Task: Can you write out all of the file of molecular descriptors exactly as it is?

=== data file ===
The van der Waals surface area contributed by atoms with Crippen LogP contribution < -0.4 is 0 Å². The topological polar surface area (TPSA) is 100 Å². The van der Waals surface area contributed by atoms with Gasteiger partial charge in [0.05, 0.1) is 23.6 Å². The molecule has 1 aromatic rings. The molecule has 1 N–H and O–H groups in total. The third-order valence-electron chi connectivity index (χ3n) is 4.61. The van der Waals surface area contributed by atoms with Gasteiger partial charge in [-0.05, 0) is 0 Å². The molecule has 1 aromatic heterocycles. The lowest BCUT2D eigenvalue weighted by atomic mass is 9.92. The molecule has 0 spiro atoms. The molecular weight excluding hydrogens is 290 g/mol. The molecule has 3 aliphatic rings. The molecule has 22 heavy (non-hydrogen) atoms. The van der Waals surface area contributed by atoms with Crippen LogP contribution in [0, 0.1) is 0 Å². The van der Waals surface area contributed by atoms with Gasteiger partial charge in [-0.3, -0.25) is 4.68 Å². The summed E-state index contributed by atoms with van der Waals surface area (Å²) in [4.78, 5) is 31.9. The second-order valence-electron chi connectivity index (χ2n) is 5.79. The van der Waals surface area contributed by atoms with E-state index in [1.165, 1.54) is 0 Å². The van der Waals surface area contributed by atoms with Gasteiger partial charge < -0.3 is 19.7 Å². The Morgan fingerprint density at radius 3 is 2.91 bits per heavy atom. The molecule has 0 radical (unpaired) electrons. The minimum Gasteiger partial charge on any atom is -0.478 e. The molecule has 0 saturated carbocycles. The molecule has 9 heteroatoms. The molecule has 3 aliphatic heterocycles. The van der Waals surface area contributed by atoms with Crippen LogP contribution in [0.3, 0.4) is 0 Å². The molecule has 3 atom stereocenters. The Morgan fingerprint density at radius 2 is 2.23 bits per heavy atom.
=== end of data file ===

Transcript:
The van der Waals surface area contributed by atoms with Crippen LogP contribution < -0.4 is 0 Å². The topological polar surface area (TPSA) is 100 Å². The van der Waals surface area contributed by atoms with Gasteiger partial charge in [0.05, 0.1) is 23.6 Å². The molecule has 1 aromatic rings. The molecule has 1 N–H and O–H groups in total. The third-order valence-electron chi connectivity index (χ3n) is 4.61. The van der Waals surface area contributed by atoms with Gasteiger partial charge in [-0.05, 0) is 0 Å². The molecule has 1 aromatic heterocycles. The lowest BCUT2D eigenvalue weighted by atomic mass is 9.92. The molecule has 0 spiro atoms. The molecular weight excluding hydrogens is 290 g/mol. The molecule has 3 aliphatic rings. The molecule has 22 heavy (non-hydrogen) atoms. The van der Waals surface area contributed by atoms with Crippen LogP contribution in [0, 0.1) is 0 Å². The van der Waals surface area contributed by atoms with Gasteiger partial charge in [-0.3, -0.25) is 4.68 Å². The summed E-state index contributed by atoms with van der Waals surface area (Å²) in [4.78, 5) is 31.9. The second-order valence-electron chi connectivity index (χ2n) is 5.79. The van der Waals surface area contributed by atoms with E-state index in [1.165, 1.54) is 0 Å². The van der Waals surface area contributed by atoms with Gasteiger partial charge < -0.3 is 19.7 Å². The Morgan fingerprint density at radius 3 is 2.91 bits per heavy atom. The molecule has 0 radical (unpaired) electrons. The minimum Gasteiger partial charge on any atom is -0.478 e. The molecule has 0 saturated carbocycles. The molecule has 9 heteroatoms. The molecule has 3 aliphatic heterocycles. The van der Waals surface area contributed by atoms with Crippen LogP contribution in [0.3, 0.4) is 0 Å². The molecule has 3 atom stereocenters. The Morgan fingerprint density at radius 2 is 2.23 bits per heavy atom.